Murray says that the causes for this are many, but he singles out two massive events that happened simultaneously: the world decided to migrate to Europe at the same time that Europeans lost faith in themselves and their civilization. More:

While generally agreeing that it is possible for an individual to absorb a particular culture (given the right degree of enthusiasm both from the individual and the culture) whatever their skin colour, we know that we Europeans cannot become whatever we like. We cannot become Indian or Chinese, for instance. And yet we are expected to believe that anyone in the world can move to Europe and become European.

If being “European” is not about race, then it is even more imperative that it is about “values”. This is what makes the question “What are European values?” so important. Yet this is another debate about which we are wholly confused.

Are we, for instance, Christian? In the 2000s this debate had a focal point in the row over the wording of the new EU constitution and the absence of any mention of the continent’s Christian heritage. The debate not only divided Europe geographically and politically, it also pointed to a glaring aspiration.

For religion had not only retreated in western Europe. In its wake there arose a desire to demonstrate that in the 21st century Europe had a self-supporting structure of rights, laws and institutions that could exist even without the source that had arguably given them life.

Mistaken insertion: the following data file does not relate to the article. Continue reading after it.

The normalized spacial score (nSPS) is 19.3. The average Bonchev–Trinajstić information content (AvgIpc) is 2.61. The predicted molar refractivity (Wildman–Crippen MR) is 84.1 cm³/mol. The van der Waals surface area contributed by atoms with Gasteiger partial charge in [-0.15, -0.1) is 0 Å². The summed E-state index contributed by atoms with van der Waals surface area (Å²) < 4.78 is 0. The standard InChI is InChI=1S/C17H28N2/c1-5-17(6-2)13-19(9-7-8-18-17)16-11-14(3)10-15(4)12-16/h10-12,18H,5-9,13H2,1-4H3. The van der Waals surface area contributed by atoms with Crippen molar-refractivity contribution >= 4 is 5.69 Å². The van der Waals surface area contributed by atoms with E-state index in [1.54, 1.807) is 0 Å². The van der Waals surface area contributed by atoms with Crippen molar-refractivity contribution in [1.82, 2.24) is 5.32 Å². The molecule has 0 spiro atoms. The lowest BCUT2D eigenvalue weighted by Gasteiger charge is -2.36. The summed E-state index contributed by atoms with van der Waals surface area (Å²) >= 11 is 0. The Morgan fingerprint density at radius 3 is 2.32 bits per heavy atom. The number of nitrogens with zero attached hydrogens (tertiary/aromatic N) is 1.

In the place of religion came the ever-inflating language of “human rights” (itself a concept of Christian origin). We left unresolved the question of whether or not our acquired rights were …read more

Via:: American Conservative

      

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Trump skips Correspondents Dinner, but media’s bias can’t be ignored

By Dan Gainor Journalists who campaigned against President Trump both before and after the election questioned the need for the White House Correspondents’ Dinner this year. …read more

Via:: Fox Opines

      

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Give Trump 130 days: President’s tax plan is his biggest test (and biggest opportunity)

By Liz Peek President Trump is on the cusp of achieving nothing less than a once-in-a-generation tax cut that will boost the U.S. economy out of its 8-year rut and restore the nation’s competitiveness. …read more

Via:: Fox Opines

      

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Trump’s 100 days vs. Democrats’ 100 days of resistance: A progress report

By Daniel Oliver We’re at Donald Trump’s 100 day mark: The bad news for the resistance is that if the election were held (again) today, Hillary Clinton would still lose. …read more

Via:: Fox Opines

      

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The Anglican Blessing Of The Asparagus

By Rod Dreher

A culinary controversy rageth among Anglicans, it appears: